What the Hell is a Funnel, and Why do Marketing and Sales Professionals Need to Master Them?

What exactly is funnel hacking?

Funnel Hacking 101

Funnel hacking is a big buzzword in digital marketing and sales circles. It’s frankly been the next big thing for a few years now. Promoted by Russell Brunson and ClickFunnels, more and more jobs are looking to hire funnel hackers. A quick search on Indeed.com brought up 42 jobs in Manhattan alone, with 6 offering salaries of $120k+. A similar search for just “funnel” alone brings in 184 jobs.

Within the context of growth hacking, or optimizing for rapid growth in sales, audiences, etc., funnel hackers are concerned with enhancing and managing customer touch-points. Primarily, this looks like driving web traffic to a landing page, with associated retargeting and follow-ups by email and/or phone.

Though funnel management is mainly concerned with online sales, it’s really about honing processes through a mix of science, art, and intuition over time. It can involve a/b testing, competitor research, trend analysis, and much, much more.

The ultimate funnel hacker, Russell Brunson, originally described funnel hacking as “the process of strategically investigating the sales and marketing process of your competitors, which you can use to model and test within your own sales and marketing processes.”

Now, the term has broadened to include any and all funnel optimizations.

So what are these positions looking for? And is funnel optimization a skill that you need in your toolbox? Read on.

What is a Sales or Marketing Funnel?

At it’s core, a funnel maps your customer’s journey from knowing nothing about your brand to making their first purchase to making repeat purchases - or exiting the funnel for one-time-only deals. (If your business is running a one-time-only product, you should seriously investigate the longevity of your business model!)

A sales and marketing funnel is a useful tool for visualizing and illustrating the theory that you need many prospects to make one single sale. For example, Coca-Cola runs an advertisement at the Big Game. Of the millions watching, perhaps tens of thousands will make purchases. And perhaps thousands will keep purchasing over and over again. As we move downwards along our funnel, people will drop-off.

Funnel Example.med.png

The sales funnel above starts at awareness, i.e. making prospects aware of your product or service. It moves to consideration where prospects already understand their pain points and decide between competing services. Once purchases are made, some funnels stop. That’s it. You’re done.

For services like consulting, you need to retain your clients or encourage repeat business. If you’ve got everything down, you can convert customers to advocates, having them take to social to spread awareness of your awesome product or offering referrals to other clients in need of your services.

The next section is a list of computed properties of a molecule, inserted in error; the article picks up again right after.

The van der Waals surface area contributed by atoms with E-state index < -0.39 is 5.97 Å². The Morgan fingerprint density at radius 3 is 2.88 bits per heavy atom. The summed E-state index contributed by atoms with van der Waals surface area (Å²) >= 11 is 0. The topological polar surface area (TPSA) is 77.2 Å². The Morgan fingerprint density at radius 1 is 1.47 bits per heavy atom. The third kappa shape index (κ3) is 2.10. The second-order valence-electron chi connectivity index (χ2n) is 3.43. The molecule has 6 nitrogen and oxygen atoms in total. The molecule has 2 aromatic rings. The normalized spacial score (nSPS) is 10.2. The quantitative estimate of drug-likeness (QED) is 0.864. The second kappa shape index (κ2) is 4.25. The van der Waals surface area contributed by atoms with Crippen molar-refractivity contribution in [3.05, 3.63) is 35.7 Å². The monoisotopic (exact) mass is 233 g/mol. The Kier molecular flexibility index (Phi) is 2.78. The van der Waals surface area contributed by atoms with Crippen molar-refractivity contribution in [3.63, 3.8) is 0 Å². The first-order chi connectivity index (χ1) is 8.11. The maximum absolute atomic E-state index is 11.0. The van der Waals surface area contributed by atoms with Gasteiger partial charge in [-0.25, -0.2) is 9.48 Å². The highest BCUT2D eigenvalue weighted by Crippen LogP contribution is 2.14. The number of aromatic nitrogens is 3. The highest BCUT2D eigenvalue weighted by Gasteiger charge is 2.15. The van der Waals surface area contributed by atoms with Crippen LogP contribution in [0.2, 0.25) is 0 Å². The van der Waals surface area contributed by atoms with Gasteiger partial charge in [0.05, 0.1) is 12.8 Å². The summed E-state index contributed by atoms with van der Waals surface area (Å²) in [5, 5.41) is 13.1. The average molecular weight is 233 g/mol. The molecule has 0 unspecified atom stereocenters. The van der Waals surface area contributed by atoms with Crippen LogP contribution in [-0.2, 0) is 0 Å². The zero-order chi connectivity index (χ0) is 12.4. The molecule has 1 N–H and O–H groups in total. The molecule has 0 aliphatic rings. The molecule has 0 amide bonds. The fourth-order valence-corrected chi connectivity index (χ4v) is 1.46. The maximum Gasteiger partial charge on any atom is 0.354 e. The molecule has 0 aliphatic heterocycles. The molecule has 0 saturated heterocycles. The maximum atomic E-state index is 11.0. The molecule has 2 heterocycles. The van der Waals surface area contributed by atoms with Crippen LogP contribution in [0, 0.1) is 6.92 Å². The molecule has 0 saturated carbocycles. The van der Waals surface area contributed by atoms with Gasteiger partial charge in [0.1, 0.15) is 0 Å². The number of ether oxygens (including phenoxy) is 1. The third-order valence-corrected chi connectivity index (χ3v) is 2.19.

Many marketing, sales, and advertising professionals are already familiar with the funnel concept. Funnel hackers take that to the nth degree, working to optimize every step to bring more customers through the funnel, faster and cheaper.

How can Funnel Building Help You?

At its core, funnel hacking is merely turning prospects into clients with as little wasted effort as possible. It can help you streamline your sales process, combat reduced marketing budgets, find and deliver better leads and become indispensable to your business’ sales process, the latter being a surefire way to build job security.

By learning how to turn sales on and off, you become the most valuable player in your company.

Remember, funnels are the step-by-step process wherein a customer or client goes from clueless about your brand to purchasing, perhaps through advertising to email nurturing to sale then an up-sell or repeat visit. Any business that relies on sales can benefit from funnel optimization, whether that’s a Shopify storefront that wants to maximize profits by lowering advertising costs or a construction firm that wants to land better clients by pre-qualifying prospects before a sales person even makes an appearance.

So you Want to Be a Funnel Jedi?

There are tons of free resources available online to help you up-skill your abilities with sales and marketing funnels. From the most basic standpoint, you need to understand the steps in a funnel, how customers move through it, and the various barriers they may encounter (both as pain points and logistically). Once you have the fundamentals down to a “T,” you can brush up on optimization options around copy, creatives, landing pages, and more.

I also recommend The Lean Startup by Eric Ries. It’s where I was first introduced to lean methodology and rapid iteration, two important tools in the funnel hacker’s toolbox. Finally, make sure you understand that metrics you’ll encounter. Read up on “vanity metrics” here to ensure you don’t waste your time – or your boss’.

What advice to you have for budding funnel fanatics? Let me know on Twitter at @TomBasgil.